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Hospital  >  Care Programs  >  Hurvitz Brain Sciences Program  >  Patients and visitors  >  Stroke  >  Your stroke care pathway
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Navigating MyCare
for stroke

A stroke is a medical emergency.

If you or a loved one are experiencing signs of a stroke, act quickly. The faster you seek medical care for stroke, the better the chance of recovery.

Stroke care is different for each patient. However, patients will follow some of the same steps in the process. These steps are outlined below in a care pathway meant to help patients and families understand their care journey, and how they can help prepare in the event of a stroke.

Your care pathway

1

Arriving at Sunnybrook

Know before you go

For family or friends accompanying or assisting the patient, knowing the following information can help assist health care teams with the patient’s care and assessment:

  • Time the patient’s symptoms started or the time they were last known to be well.
  • Current list of medications.
  • Allergies to any medication(s).
  • Allergies to iodine-based dye, called contrast, that is used in CT scans (a type of specialized x-ray to help doctors see inside the brain or body).
  • Is the patient on blood-thinners, including aspirin?
  • Any major medical problems of concern.
  • Patient history of trauma, heart disease, or recent surgeries.

The Emergency Department (ED)

Once a patient arrives in the emergency department for stroke, they will be assessed for time- sensitive specialized stroke treatments:

  • tPA (tissue plasminogen activator): a medication that can help break down blood clots that are interrupting blood flow to the brain
  • EVT (endovascular thrombectomty): surgery to remove clots.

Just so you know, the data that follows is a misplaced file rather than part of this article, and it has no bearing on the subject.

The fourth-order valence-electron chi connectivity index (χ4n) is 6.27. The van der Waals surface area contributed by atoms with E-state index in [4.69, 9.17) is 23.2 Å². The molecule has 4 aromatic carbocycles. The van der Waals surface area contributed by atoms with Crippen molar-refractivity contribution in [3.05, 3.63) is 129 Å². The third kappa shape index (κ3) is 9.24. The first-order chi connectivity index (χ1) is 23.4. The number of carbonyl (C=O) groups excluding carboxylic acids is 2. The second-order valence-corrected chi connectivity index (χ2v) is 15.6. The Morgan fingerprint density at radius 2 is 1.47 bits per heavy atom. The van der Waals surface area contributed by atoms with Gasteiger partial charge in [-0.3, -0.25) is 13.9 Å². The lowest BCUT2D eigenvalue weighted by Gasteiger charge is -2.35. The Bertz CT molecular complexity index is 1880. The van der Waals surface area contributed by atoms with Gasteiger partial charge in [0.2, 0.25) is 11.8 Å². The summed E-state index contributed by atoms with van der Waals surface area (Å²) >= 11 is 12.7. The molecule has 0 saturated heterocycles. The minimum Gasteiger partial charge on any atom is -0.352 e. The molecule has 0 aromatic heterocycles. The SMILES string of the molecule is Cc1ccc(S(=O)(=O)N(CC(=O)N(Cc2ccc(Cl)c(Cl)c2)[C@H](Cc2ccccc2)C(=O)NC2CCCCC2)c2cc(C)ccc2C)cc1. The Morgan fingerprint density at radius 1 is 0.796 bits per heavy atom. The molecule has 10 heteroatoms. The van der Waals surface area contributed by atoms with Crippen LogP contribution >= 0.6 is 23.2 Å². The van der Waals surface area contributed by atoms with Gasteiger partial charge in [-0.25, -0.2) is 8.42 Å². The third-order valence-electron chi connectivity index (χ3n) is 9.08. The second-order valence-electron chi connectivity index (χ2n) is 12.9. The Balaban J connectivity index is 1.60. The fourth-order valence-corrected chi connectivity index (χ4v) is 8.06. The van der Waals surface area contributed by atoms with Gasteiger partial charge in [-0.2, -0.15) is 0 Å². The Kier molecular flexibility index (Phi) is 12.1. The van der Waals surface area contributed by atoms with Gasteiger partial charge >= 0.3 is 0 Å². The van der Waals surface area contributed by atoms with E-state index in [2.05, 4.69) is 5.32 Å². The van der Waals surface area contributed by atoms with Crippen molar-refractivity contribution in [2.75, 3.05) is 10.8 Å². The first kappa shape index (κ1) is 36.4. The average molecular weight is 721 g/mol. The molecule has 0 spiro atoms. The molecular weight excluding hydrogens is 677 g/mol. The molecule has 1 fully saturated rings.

The patient will be cared for by the stroke team, which includes nurses, physicians who specialize in stroke care, and an acute stroke coordinator.

The patient will undergo a full assessment for stroke. The team will monitor blood pressure, heart rate and oxygenation, may insert an intravenous line, and order tests that can include brain scans and blood work. Other procedures, surgeries, or treatment will occur as necessary. During this time, family and/or visitors will be asked to wait. A member of the team will provide waiting family members with an update, as appropriate.

When a patient is already in the hospital and experiences a stroke, the patient will be referred to the stroke team for stroke assessment.

Types of stroke

A stroke happens when the blood supply to any part of your brain is stopped. Damage to brain cells happens very quickly (within minutes), so it is important to get medical help immediately.

Mild stroke or TIA, also known as transient ischemic attack

Blood flow is temporarily interrupted to the brain. Signs and symptoms of this type of stroke last for several minutes to 24 hours and then disappear. TIA could indicate a stroke may follow and patients who have had a TIA are more likely to have a stroke than those who have not. It is important to seek care even if symptoms resolve.

Learn more about TIA

Ischemic stroke

Is caused by a blockage or clot in a blood vessel in the brain

Hemorrhagic stroke

Is caused by a bleed from one of the blood vessels of the brain when a blood vessel suddenly leaks or ruptures inside the brain.

2

Factors for treatment

Determining the right treatment

The stroke care team will determine:

  • Which type of stroke has occurred
  • If medication or surgery is needed for treatment. This is dependent on timing and the type of stroke.
  • Next steps for follow-up treatment

Some patients will require medication, while others may require surgery. Some patients will receive both medication and undergo a surgical procedure.

Medication

If stroke symptoms are severe and treatment is being received within four and a half hours, a clot-busting medication called tissue plasminogen activator (tPA) may be administered, which can potentially help restore blood flow and limit disability following stroke.

Surgery